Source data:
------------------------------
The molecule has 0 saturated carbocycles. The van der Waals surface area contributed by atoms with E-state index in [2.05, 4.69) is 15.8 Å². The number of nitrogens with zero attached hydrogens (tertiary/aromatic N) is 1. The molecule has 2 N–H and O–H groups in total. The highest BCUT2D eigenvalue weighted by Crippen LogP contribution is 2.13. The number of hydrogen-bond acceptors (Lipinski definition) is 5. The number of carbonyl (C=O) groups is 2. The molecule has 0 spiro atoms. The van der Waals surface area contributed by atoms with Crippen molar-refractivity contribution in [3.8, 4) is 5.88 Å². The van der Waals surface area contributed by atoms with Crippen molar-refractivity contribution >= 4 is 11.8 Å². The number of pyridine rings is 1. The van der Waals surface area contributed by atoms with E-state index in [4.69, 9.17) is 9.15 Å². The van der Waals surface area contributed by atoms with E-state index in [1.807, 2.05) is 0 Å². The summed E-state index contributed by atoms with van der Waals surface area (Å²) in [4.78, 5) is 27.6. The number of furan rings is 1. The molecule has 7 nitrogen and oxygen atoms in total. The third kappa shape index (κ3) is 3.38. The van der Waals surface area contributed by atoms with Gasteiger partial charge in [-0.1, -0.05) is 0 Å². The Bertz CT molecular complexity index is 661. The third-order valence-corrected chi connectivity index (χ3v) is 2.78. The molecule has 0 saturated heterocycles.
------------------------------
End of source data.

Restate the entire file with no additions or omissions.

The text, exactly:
The molecule has 0 saturated carbocycles. The van der Waals surface area contributed by atoms with E-state index in [2.05, 4.69) is 15.8 Å². The number of nitrogens with zero attached hydrogens (tertiary/aromatic N) is 1. The molecule has 2 N–H and O–H groups in total. The highest BCUT2D eigenvalue weighted by Crippen LogP contribution is 2.13. The number of hydrogen-bond acceptors (Lipinski definition) is 5. The number of carbonyl (C=O) groups is 2. The molecule has 0 spiro atoms. The van der Waals surface area contributed by atoms with Crippen molar-refractivity contribution in [3.8, 4) is 5.88 Å². The van der Waals surface area contributed by atoms with Crippen molar-refractivity contribution >= 4 is 11.8 Å². The number of pyridine rings is 1. The van der Waals surface area contributed by atoms with E-state index in [4.69, 9.17) is 9.15 Å². The van der Waals surface area contributed by atoms with E-state index in [1.807, 2.05) is 0 Å². The summed E-state index contributed by atoms with van der Waals surface area (Å²) in [4.78, 5) is 27.6. The number of furan rings is 1. The molecule has 7 nitrogen and oxygen atoms in total. The third kappa shape index (κ3) is 3.38. The van der Waals surface area contributed by atoms with Gasteiger partial charge in [-0.1, -0.05) is 0 Å². The Bertz CT molecular complexity index is 661. The third-order valence-corrected chi connectivity index (χ3v) is 2.78. The molecule has 0 saturated heterocycles.